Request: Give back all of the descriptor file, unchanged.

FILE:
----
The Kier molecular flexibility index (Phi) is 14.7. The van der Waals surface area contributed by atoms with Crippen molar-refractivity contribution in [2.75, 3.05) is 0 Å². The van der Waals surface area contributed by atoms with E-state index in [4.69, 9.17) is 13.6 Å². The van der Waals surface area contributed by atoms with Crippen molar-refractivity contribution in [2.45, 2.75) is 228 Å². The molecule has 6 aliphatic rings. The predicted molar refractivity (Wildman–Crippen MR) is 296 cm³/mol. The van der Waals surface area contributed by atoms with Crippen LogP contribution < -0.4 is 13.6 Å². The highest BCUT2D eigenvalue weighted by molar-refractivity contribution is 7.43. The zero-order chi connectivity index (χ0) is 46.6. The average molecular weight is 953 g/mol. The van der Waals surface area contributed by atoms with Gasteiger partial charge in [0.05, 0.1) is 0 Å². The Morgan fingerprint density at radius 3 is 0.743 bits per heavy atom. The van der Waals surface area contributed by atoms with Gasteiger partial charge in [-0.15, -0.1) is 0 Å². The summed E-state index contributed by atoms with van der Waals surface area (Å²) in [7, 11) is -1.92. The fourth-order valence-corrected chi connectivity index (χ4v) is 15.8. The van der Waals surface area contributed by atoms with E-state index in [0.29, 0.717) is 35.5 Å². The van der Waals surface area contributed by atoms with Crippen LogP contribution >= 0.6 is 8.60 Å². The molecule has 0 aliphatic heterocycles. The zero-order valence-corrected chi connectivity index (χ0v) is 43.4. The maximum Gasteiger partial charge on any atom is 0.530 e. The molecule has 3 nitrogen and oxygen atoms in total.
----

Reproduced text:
The Kier molecular flexibility index (Phi) is 14.7. The van der Waals surface area contributed by atoms with Crippen molar-refractivity contribution in [2.75, 3.05) is 0 Å². The van der Waals surface area contributed by atoms with E-state index in [4.69, 9.17) is 13.6 Å². The van der Waals surface area contributed by atoms with Crippen molar-refractivity contribution in [2.45, 2.75) is 228 Å². The molecule has 6 aliphatic rings. The predicted molar refractivity (Wildman–Crippen MR) is 296 cm³/mol. The van der Waals surface area contributed by atoms with Crippen LogP contribution < -0.4 is 13.6 Å². The highest BCUT2D eigenvalue weighted by molar-refractivity contribution is 7.43. The zero-order chi connectivity index (χ0) is 46.6. The average molecular weight is 953 g/mol. The van der Waals surface area contributed by atoms with Gasteiger partial charge in [0.05, 0.1) is 0 Å². The Morgan fingerprint density at radius 3 is 0.743 bits per heavy atom. The van der Waals surface area contributed by atoms with Gasteiger partial charge in [-0.15, -0.1) is 0 Å². The summed E-state index contributed by atoms with van der Waals surface area (Å²) in [7, 11) is -1.92. The fourth-order valence-corrected chi connectivity index (χ4v) is 15.8. The van der Waals surface area contributed by atoms with E-state index in [0.29, 0.717) is 35.5 Å². The van der Waals surface area contributed by atoms with Crippen LogP contribution >= 0.6 is 8.60 Å². The molecule has 0 aliphatic heterocycles. The zero-order valence-corrected chi connectivity index (χ0v) is 43.4. The maximum Gasteiger partial charge on any atom is 0.530 e. The molecule has 3 nitrogen and oxygen atoms in total.